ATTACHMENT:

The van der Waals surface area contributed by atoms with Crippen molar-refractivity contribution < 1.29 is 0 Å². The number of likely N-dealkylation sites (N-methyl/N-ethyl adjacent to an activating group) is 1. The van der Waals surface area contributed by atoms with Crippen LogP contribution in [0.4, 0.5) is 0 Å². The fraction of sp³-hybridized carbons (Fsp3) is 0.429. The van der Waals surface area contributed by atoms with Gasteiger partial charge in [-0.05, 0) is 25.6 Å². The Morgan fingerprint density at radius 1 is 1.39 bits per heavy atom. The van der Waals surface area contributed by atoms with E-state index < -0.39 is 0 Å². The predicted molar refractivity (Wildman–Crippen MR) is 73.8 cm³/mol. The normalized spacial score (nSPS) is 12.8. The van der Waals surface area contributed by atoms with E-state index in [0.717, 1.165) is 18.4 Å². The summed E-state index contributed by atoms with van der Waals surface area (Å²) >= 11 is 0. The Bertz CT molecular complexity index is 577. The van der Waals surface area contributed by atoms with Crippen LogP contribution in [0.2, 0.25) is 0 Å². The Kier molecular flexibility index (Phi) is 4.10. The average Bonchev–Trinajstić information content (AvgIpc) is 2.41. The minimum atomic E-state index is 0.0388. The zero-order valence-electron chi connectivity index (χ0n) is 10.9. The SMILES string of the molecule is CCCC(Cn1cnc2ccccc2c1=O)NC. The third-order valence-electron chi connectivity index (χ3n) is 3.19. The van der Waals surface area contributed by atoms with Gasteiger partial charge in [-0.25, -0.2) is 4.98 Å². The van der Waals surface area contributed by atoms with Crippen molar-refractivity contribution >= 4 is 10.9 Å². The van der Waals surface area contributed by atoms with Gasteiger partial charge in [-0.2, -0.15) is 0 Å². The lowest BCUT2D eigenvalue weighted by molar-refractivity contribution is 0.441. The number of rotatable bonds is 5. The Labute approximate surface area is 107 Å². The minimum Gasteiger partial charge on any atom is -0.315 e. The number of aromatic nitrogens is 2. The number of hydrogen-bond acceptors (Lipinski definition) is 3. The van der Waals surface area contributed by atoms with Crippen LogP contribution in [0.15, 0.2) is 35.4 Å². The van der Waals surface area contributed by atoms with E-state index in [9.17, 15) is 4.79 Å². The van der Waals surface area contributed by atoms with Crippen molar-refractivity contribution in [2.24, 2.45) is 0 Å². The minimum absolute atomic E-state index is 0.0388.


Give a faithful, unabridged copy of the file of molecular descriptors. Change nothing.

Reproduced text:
The van der Waals surface area contributed by atoms with Crippen molar-refractivity contribution < 1.29 is 0 Å². The number of likely N-dealkylation sites (N-methyl/N-ethyl adjacent to an activating group) is 1. The van der Waals surface area contributed by atoms with Crippen LogP contribution in [0.4, 0.5) is 0 Å². The fraction of sp³-hybridized carbons (Fsp3) is 0.429. The van der Waals surface area contributed by atoms with Gasteiger partial charge in [-0.05, 0) is 25.6 Å². The Morgan fingerprint density at radius 1 is 1.39 bits per heavy atom. The van der Waals surface area contributed by atoms with E-state index < -0.39 is 0 Å². The predicted molar refractivity (Wildman–Crippen MR) is 73.8 cm³/mol. The normalized spacial score (nSPS) is 12.8. The van der Waals surface area contributed by atoms with E-state index in [0.717, 1.165) is 18.4 Å². The summed E-state index contributed by atoms with van der Waals surface area (Å²) >= 11 is 0. The Bertz CT molecular complexity index is 577. The van der Waals surface area contributed by atoms with Crippen LogP contribution in [0.2, 0.25) is 0 Å². The Kier molecular flexibility index (Phi) is 4.10. The average Bonchev–Trinajstić information content (AvgIpc) is 2.41. The minimum atomic E-state index is 0.0388. The zero-order valence-electron chi connectivity index (χ0n) is 10.9. The SMILES string of the molecule is CCCC(Cn1cnc2ccccc2c1=O)NC. The third-order valence-electron chi connectivity index (χ3n) is 3.19. The van der Waals surface area contributed by atoms with Gasteiger partial charge in [-0.25, -0.2) is 4.98 Å². The van der Waals surface area contributed by atoms with Crippen molar-refractivity contribution >= 4 is 10.9 Å². The van der Waals surface area contributed by atoms with Gasteiger partial charge in [-0.2, -0.15) is 0 Å². The lowest BCUT2D eigenvalue weighted by molar-refractivity contribution is 0.441. The number of rotatable bonds is 5. The Labute approximate surface area is 107 Å². The minimum Gasteiger partial charge on any atom is -0.315 e. The number of aromatic nitrogens is 2. The number of hydrogen-bond acceptors (Lipinski definition) is 3. The van der Waals surface area contributed by atoms with Crippen LogP contribution in [0.15, 0.2) is 35.4 Å². The van der Waals surface area contributed by atoms with E-state index in [9.17, 15) is 4.79 Å². The van der Waals surface area contributed by atoms with Crippen molar-refractivity contribution in [2.24, 2.45) is 0 Å². The minimum absolute atomic E-state index is 0.0388.